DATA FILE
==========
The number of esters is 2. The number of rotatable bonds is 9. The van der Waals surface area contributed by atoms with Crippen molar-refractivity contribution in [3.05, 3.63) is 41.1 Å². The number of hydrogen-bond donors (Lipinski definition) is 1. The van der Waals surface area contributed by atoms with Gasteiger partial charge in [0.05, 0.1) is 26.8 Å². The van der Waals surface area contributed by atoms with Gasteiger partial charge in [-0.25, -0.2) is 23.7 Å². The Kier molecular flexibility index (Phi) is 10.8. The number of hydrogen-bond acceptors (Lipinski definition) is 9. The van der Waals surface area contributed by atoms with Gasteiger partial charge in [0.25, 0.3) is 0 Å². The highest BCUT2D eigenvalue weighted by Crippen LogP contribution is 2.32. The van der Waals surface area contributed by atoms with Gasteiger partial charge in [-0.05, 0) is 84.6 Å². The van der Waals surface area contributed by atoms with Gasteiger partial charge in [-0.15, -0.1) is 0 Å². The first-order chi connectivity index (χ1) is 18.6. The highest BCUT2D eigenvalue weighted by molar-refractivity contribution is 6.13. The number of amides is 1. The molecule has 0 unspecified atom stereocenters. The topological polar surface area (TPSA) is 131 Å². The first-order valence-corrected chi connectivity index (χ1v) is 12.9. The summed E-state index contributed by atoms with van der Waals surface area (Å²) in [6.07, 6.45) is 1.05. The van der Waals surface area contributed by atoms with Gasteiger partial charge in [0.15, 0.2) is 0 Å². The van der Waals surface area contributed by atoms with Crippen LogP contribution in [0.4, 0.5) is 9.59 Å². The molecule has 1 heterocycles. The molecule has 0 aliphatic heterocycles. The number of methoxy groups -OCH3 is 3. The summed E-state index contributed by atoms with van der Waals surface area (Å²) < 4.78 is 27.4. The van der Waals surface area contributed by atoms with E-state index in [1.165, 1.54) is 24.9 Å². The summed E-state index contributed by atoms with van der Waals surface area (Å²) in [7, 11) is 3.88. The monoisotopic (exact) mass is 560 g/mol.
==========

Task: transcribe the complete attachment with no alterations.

The number of esters is 2. The number of rotatable bonds is 9. The van der Waals surface area contributed by atoms with Crippen molar-refractivity contribution in [3.05, 3.63) is 41.1 Å². The number of hydrogen-bond donors (Lipinski definition) is 1. The van der Waals surface area contributed by atoms with Gasteiger partial charge in [0.05, 0.1) is 26.8 Å². The van der Waals surface area contributed by atoms with Gasteiger partial charge in [-0.25, -0.2) is 23.7 Å². The Kier molecular flexibility index (Phi) is 10.8. The number of hydrogen-bond acceptors (Lipinski definition) is 9. The van der Waals surface area contributed by atoms with Gasteiger partial charge in [0.25, 0.3) is 0 Å². The highest BCUT2D eigenvalue weighted by Crippen LogP contribution is 2.32. The van der Waals surface area contributed by atoms with Gasteiger partial charge in [-0.05, 0) is 84.6 Å². The van der Waals surface area contributed by atoms with Gasteiger partial charge in [-0.15, -0.1) is 0 Å². The first-order chi connectivity index (χ1) is 18.6. The highest BCUT2D eigenvalue weighted by molar-refractivity contribution is 6.13. The number of amides is 1. The molecule has 0 unspecified atom stereocenters. The topological polar surface area (TPSA) is 131 Å². The first-order valence-corrected chi connectivity index (χ1v) is 12.9. The summed E-state index contributed by atoms with van der Waals surface area (Å²) in [6.07, 6.45) is 1.05. The van der Waals surface area contributed by atoms with Gasteiger partial charge in [0.15, 0.2) is 0 Å². The van der Waals surface area contributed by atoms with Crippen LogP contribution in [0.4, 0.5) is 9.59 Å². The molecule has 1 heterocycles. The molecule has 0 aliphatic heterocycles. The number of methoxy groups -OCH3 is 3. The summed E-state index contributed by atoms with van der Waals surface area (Å²) < 4.78 is 27.4. The van der Waals surface area contributed by atoms with E-state index in [1.165, 1.54) is 24.9 Å². The summed E-state index contributed by atoms with van der Waals surface area (Å²) in [7, 11) is 3.88. The monoisotopic (exact) mass is 560 g/mol.